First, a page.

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Wd nicole alix - Social impact as a driver or as a base for payment?

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Wd nicole alix - Social impact as a driver or as a base for payment?

  1. 1. Nicole Alix The Mont-Blanc Meetings – International Forum of the Social and Solidarity Economy Entrepreneurs Social impact as a driver or as a base for payment? The experts’and the public authorities’responsabilities 1 Measuring social impact: why and for whom? OECD LEED 24 April 2014 Stockholm
  2. 2. 2 Measuring social impact: why and for whom? OECD LEED 24 April 2014 Stockholm 1: Data based decisions: reporting, rating GIIN, GIIRS, IRIS)+materiality IFRS 2: Portfolio approach, capital risk approach, ROI 3: Quantitative/qualitative data, random methods 4: Definition by social impacts => labels /status; norms/legal frameworks; 5: New asset class?, private equity, venture capital, credit 6: Metrics/evaluation, theory of change Context ‘‘NEW ‘FINANCINGNEW ‘FINANCING Social impactSocial impact investmentinvestment Venture philanthropy,,Venture philanthropy,,  impact investors,impact investors,  Social impact bondsSocial impact bonds Asset managers,Asset managers,  Banks, cooperative banks,Banks, cooperative banks,  Microfinance institutionsMicrofinance institutions SOCIAL ENTREPRISESSOCIAL ENTREPRISES Social and solidaritySocial and solidarity economy (groups of persons),economy (groups of persons),  Profit-with-purposeProfit-with-purpose companiescompanies 1 EVALUATIONEVALUATION METHODSMETHODS  Auditors,Auditors, BBusiness schools,usiness schools,  World bank, USAID..World bank, USAID.. 5 24 6 3
  3. 3.  No contradiction between « social » and « market » scaling up, on the contrary: new wave of impact investors.  Social enterprises (small, scarce money) should learn from business, especially from ‘entrepreneur-led companies/venture capital’ tandems, taking on growth risks in order to confront more social problems;  They will progress through defining social impact objectives in accordance with ‘impact investors’ (impact =/= outcome).  The sum of these impacts will be beneficial for society and will finance social investments when public funding become rarer.  Impact investing « social risk » = a cost/normal return which has to be refunded by public resources or philanthropy. Higher performance higher return for the investor.  Social impact to be measured, according to data: distance, time Main assumptions Measuring social impact: why and for whom? OECD LEED 24 April 2014 Stockholm 3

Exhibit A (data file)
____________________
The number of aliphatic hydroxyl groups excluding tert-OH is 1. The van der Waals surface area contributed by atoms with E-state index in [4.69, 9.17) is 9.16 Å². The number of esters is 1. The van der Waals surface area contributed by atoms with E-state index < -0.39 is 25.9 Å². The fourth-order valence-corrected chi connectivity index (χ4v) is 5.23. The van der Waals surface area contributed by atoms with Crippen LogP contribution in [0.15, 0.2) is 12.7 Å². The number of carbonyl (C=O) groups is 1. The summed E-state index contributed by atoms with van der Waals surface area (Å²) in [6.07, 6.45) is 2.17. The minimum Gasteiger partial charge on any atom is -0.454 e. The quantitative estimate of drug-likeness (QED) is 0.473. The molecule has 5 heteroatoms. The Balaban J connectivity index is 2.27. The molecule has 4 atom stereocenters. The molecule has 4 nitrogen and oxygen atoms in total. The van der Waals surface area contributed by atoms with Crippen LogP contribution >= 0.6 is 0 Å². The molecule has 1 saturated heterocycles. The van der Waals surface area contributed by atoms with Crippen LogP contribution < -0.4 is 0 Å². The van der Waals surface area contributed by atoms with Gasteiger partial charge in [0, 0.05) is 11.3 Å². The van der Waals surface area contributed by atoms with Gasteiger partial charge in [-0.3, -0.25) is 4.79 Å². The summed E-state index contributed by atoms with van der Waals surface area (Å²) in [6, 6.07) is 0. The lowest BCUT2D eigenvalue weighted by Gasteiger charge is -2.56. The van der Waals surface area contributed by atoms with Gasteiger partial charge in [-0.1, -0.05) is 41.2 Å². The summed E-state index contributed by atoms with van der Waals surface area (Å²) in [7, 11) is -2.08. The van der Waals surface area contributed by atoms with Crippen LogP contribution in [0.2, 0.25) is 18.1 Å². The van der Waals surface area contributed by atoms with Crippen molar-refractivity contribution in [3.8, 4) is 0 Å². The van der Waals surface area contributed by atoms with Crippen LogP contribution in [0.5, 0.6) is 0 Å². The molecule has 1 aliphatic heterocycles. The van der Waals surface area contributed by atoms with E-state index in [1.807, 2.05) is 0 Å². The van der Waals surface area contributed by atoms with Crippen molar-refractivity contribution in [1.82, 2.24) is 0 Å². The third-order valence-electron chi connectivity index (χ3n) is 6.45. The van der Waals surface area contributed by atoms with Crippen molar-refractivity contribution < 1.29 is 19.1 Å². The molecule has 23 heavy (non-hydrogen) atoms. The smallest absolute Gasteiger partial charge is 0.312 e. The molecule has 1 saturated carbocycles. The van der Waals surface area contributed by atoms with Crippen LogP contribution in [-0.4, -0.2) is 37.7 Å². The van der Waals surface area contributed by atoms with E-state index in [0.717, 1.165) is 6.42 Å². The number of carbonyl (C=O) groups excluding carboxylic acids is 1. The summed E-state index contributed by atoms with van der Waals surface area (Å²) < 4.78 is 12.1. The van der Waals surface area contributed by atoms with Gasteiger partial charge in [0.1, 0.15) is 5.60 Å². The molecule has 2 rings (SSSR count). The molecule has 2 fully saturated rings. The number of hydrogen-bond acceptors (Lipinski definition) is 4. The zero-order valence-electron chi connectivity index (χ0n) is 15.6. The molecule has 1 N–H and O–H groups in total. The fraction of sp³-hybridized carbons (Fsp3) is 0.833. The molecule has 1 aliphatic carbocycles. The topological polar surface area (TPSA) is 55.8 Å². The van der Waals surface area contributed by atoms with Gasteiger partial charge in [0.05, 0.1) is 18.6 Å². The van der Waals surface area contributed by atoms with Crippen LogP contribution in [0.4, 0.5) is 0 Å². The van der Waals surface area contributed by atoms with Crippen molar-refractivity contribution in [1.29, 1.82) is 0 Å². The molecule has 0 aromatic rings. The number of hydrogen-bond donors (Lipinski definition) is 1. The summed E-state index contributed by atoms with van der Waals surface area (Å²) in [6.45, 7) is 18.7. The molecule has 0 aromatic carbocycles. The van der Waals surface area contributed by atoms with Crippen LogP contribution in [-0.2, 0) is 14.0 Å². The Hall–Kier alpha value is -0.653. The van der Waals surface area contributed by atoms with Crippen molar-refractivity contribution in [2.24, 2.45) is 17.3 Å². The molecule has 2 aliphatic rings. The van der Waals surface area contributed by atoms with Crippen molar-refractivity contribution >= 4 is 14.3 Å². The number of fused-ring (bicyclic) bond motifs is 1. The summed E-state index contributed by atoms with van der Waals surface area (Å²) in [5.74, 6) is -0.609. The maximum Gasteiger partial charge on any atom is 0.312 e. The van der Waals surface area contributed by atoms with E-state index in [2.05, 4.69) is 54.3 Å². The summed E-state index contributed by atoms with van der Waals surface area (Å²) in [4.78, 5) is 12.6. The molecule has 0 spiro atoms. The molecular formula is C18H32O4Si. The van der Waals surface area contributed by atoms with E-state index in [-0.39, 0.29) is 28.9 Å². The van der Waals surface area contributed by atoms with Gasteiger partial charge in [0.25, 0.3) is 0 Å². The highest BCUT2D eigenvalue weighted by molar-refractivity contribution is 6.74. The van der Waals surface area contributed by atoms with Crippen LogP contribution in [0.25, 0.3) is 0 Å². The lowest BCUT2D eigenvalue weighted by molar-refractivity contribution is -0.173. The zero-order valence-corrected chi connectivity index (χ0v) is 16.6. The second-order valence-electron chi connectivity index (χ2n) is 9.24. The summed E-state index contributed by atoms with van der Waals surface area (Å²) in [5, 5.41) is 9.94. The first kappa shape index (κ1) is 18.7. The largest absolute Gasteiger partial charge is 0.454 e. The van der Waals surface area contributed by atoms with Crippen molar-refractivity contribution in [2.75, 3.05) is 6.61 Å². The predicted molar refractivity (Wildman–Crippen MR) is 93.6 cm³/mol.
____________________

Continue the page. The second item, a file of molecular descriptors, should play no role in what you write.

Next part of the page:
4. 4.  From social impact as a driver for evaluation to  Social impact-based allocation of public resources for: • Social enterprises (those which have a « positive and measurable » social impact) • Social impact investors (those which take risks in social investments, accepting some costs = loss compared to « normal » return on investment) new public/private partnerships = from procurement to impact contracting, for services or for investments. Investing/payment decisions will be taken according to data, in a impact investment market (experts, asset managers). New orientation and decision-making for allocation of resources 4 Measuring social impact: why and for whom? OECD LEED 24 April 2014 Stockholm
  5. 5.  What kind of measurement/allocation of resources for : • not measurable (non tangible, personal…), non market = no prices = prices have to be invented and audited by experts • innovations, where methods > results (ex ante measurement?). • long term investments in social infrastructures having greater capital requirements (hospitals, …) or social transformations (education…) • intrinsically interwoven effects and collaborative economy: how to determine « one effectone cause »; avoid payment for « competing claims for effects » or for neglected causes?  What about enterprises with negative social impacts? Should they contribute to the ‘eco-system’? Towards a ‘social impact market’ to exchange positive and negative impacts (see carbon market )? Questions (1): About tools/methods 5 Measuring social impact: why and for whom? OECD LEED 24 April 2014 Stockholm